However, the ruling Conservative Party rejected the APPG definition in 2019 and said it needed “more consideration.”

The late James Brokenshire, Britain’s communities secretary at the time, told the House of Commons that the APPG definition was not in line with the Equality Act 2010, and that two advisers would be appointed to come up with a definition that was.

However, an imam appointed by ministers as a key adviser on Islamophobia, said on Monday he had been ignored by No. 10 and Michael Gove, the UK’s secretary of state for housing, communities, and local government.

Imam Qari Asim, who was asked to help draw up a definition of Islamophobia, told The Times that he had not received replies to emails and letters that he sent to the government over more than two years since he was appointed.


UK govt suffers court defeat after citizenship appeal by alleged Daesh member

UK govt suffers court defeat after citizenship appeal by alleged Daesh member
Updated 26 January 2022

UK govt suffers court defeat after citizenship appeal by alleged Daesh member

UK govt suffers court defeat after citizenship appeal by alleged Daesh member
  • A woman, known as ‘D4,’ is fighting a legal battle for repatriation to Britain
  • D4 has been imprisoned in Al-Roj since January 2019, together with other women and children who were captured when fleeing former Daesh territories

LONDON: The latest stage of a UK Home Office strategy to strip Britons of their citizenship over terror offenses has been defeated in court.

Following a legal challenge by a woman who had allegedly joined Daesh after traveling to Syria, The England and Wales Court of Appeal found that it was unlawful to remove people’s nationality without providing proper notice.

Identified in legal records only as D4, the woman is being held in a Syrian prisoner camp, Al-Roj, and was not informed by UK authorities that her British citizenship had been removed for more than 10 months.

The Home Office had previously appealed a decision made by the High Court, which ruled that the stripping of D4’s citizenship was “void and of no effect.”

The court heard that D4 has been imprisoned in Al-Roj since January 2019, together with other women and children who were captured when fleeing former Daesh territories.

But a year later, when D4 requested repatriation to the UK through her solicitors, she was informed that her citizenship had been stripped a year earlier, and her request was refused.

D4 then appealed to the Special Immigration Appeals Commission and started judicial review proceedings in the High Court.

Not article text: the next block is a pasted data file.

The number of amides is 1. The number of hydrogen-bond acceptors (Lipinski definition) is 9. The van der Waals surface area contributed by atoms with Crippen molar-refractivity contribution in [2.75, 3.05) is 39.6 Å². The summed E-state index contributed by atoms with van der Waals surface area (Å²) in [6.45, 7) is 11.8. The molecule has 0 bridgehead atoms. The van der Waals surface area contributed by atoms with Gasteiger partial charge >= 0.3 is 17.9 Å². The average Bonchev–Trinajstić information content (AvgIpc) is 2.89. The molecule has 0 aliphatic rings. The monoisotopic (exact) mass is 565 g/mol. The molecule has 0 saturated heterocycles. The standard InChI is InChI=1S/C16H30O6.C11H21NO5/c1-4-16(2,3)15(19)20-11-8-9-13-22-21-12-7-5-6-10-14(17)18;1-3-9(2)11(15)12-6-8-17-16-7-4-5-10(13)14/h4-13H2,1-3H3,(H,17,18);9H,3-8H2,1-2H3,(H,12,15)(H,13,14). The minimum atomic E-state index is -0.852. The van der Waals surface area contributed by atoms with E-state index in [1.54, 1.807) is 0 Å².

And in the latest ruling, Lady Justice Whipple said on Wednesday: “There may be good policy reasons for empowering the home secretary to deprive a person of citizenship without giving notice, but such a step is not lawful under this legislation.

“If the government wishes to empower the secretary in that way, it must persuade parliament to amend the primary legislation. That is what it is currently seeking to do under the Nationality and Borders Bill — it is for parliament to decide.”

She added that the architects of the 1981 British Nationality Act “deliberately structured the process for depriving someone of their citizenship to include minimum safeguards for the individual.

“The 1981 Act does not confer powers of such breadth that the home secretary can deem notice to have been given where no step at all has been taken to communicate the notice to the person concerned, and the order has simply been put on the person’s Home Office file.”

The controversial Nationality and Borders Bill, spearheaded by UK Home Secretary Priti Patel, would remove the requirement to give notice of citizenship deprivation under certain conditions.

These include if a home secretary “does not have the information needed to be able to give notice,” if a notice would “not be reasonably practicable” or if it was “not in the interests of national security or in the interests of the relationship between the UK and another country.”

The Home Office is now seeking permission to appeal the judgment at the Supreme Court.

An official statement said: “The government will not apologize for removing the citizenship of terrorists, those involved in serious and organized crime and those who seek to do us harm.